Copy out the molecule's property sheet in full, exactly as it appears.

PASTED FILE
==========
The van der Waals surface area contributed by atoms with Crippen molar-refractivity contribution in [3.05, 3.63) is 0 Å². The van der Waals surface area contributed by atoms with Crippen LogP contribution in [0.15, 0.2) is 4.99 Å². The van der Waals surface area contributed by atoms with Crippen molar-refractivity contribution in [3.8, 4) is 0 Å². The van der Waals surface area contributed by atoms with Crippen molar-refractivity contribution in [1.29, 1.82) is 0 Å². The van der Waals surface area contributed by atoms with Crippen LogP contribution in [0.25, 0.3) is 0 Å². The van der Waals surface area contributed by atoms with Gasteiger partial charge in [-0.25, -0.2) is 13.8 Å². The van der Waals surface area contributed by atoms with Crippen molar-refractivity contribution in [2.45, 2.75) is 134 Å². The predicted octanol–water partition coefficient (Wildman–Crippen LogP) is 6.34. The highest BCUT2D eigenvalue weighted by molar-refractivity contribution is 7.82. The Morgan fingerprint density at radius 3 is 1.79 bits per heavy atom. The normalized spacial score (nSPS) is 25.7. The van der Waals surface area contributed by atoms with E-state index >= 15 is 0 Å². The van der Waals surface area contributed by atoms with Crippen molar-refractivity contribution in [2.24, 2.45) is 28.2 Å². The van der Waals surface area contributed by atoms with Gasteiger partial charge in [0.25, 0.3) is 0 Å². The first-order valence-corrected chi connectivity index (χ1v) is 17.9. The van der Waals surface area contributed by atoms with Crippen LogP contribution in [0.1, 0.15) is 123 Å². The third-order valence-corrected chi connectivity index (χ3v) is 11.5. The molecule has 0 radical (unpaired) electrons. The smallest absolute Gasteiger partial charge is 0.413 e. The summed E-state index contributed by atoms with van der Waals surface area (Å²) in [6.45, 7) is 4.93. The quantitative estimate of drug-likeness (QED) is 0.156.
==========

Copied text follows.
The van der Waals surface area contributed by atoms with Crippen molar-refractivity contribution in [3.05, 3.63) is 0 Å². The van der Waals surface area contributed by atoms with Crippen LogP contribution in [0.15, 0.2) is 4.99 Å². The van der Waals surface area contributed by atoms with Crippen molar-refractivity contribution in [3.8, 4) is 0 Å². The van der Waals surface area contributed by atoms with Crippen molar-refractivity contribution in [1.29, 1.82) is 0 Å². The van der Waals surface area contributed by atoms with Crippen LogP contribution in [0.25, 0.3) is 0 Å². The van der Waals surface area contributed by atoms with Gasteiger partial charge in [-0.25, -0.2) is 13.8 Å². The van der Waals surface area contributed by atoms with Crippen molar-refractivity contribution in [2.45, 2.75) is 134 Å². The predicted octanol–water partition coefficient (Wildman–Crippen LogP) is 6.34. The highest BCUT2D eigenvalue weighted by molar-refractivity contribution is 7.82. The Morgan fingerprint density at radius 3 is 1.79 bits per heavy atom. The normalized spacial score (nSPS) is 25.7. The van der Waals surface area contributed by atoms with E-state index >= 15 is 0 Å². The van der Waals surface area contributed by atoms with Crippen molar-refractivity contribution in [2.24, 2.45) is 28.2 Å². The van der Waals surface area contributed by atoms with Gasteiger partial charge in [0.25, 0.3) is 0 Å². The first-order valence-corrected chi connectivity index (χ1v) is 17.9. The van der Waals surface area contributed by atoms with Crippen LogP contribution in [0.1, 0.15) is 123 Å². The third-order valence-corrected chi connectivity index (χ3v) is 11.5. The molecule has 0 radical (unpaired) electrons. The smallest absolute Gasteiger partial charge is 0.413 e. The summed E-state index contributed by atoms with van der Waals surface area (Å²) in [6.45, 7) is 4.93. The quantitative estimate of drug-likeness (QED) is 0.156.